Much of the financial world yesterday was abuzz over Brazil’s surprise rate cut. While those trading Brazil Real futures contracts (with a whopping volume of… wait for it… 19 as of 11 AM CST today) might care about how the about-face impacts the value of the currency, the bigger question rattling around the futures world is how this might impact the price of sugar.
Brazil is easily the world’s largest sugar producer, responsible for over 20% of the world’s sugar production. Unfortunately, rumors have circled that this year’s crops are weaker than usual, and the surprise rate cut during a time period where Brazil has supposedly dedicated itself to battling inflation has some wondering whether or not the crop is even more meager than we’d initially thought. Sugar, so far, has reacted to the news by sliding ever so slightly after treading water yesterday. Where it goes from here is anyone’s guess.
Brazil may be known to most for Carnivale, Christ the Redeemer looking down over Rio, and their reliance on ethanol to fuel their cars, but to those trading futures, it’s one of a dozen or so nations with the ability to sway the markets, either by policy, report or being plagued by violence and weather. These kind of macro movements are monitored closely by traders, as they can quickly swing the price of a contract in one direction or another. Who/what has the muscle to cause a movement? Let’s look at it by contract:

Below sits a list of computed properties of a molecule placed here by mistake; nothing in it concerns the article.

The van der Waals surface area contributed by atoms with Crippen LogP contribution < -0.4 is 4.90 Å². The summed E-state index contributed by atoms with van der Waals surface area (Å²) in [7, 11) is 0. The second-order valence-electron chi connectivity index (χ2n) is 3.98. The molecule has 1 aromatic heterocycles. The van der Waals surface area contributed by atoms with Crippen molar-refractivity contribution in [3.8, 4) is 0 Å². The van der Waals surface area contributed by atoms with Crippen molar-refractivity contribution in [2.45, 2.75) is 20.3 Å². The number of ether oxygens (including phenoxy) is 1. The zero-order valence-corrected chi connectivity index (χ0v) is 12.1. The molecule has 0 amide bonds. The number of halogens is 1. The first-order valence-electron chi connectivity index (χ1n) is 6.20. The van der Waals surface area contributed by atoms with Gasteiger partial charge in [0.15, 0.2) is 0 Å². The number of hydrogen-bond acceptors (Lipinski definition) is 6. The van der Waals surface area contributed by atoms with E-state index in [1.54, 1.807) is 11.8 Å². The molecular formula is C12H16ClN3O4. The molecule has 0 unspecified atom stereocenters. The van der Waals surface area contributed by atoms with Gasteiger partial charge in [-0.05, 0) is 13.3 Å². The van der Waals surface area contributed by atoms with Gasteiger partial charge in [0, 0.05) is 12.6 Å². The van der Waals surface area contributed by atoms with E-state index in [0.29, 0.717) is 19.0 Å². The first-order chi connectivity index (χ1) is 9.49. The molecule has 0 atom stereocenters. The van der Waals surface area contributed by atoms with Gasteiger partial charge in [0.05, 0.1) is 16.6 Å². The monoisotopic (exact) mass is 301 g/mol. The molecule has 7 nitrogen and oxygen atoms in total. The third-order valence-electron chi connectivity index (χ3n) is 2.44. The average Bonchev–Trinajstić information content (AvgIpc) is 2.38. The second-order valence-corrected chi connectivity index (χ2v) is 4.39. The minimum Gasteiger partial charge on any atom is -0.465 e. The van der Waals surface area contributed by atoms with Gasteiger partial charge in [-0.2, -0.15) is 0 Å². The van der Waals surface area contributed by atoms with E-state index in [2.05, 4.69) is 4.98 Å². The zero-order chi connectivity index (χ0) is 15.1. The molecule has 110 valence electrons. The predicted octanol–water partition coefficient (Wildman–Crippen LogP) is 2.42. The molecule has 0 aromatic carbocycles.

||Ivory Coast Upheaval
||Violence in April
||South American Weather and Politics
||Chavez Coffee Takeover, Irene
||America, Russia, Australia, Weather
||Russia Lifts Export Ban, Drought
||America, Japan, Weather
||Dry Growing Conditions, Japan Demand
||America, Weather, World Demand
||Ethanol Policies, Export Sales Forecast
||Politics/Violence (Mid. East/Africa), Demand
||Libya, Global Demand Slide
This list, while not exhaustive, gives you a glance at all the moving pieces a pro has to keep track of while trading. These kinds of indicators are, by nature, usually unpredictable, so while they are important to track, even the discretionary managers on our roster still rely on technical indicators in addition to the macro perspective.
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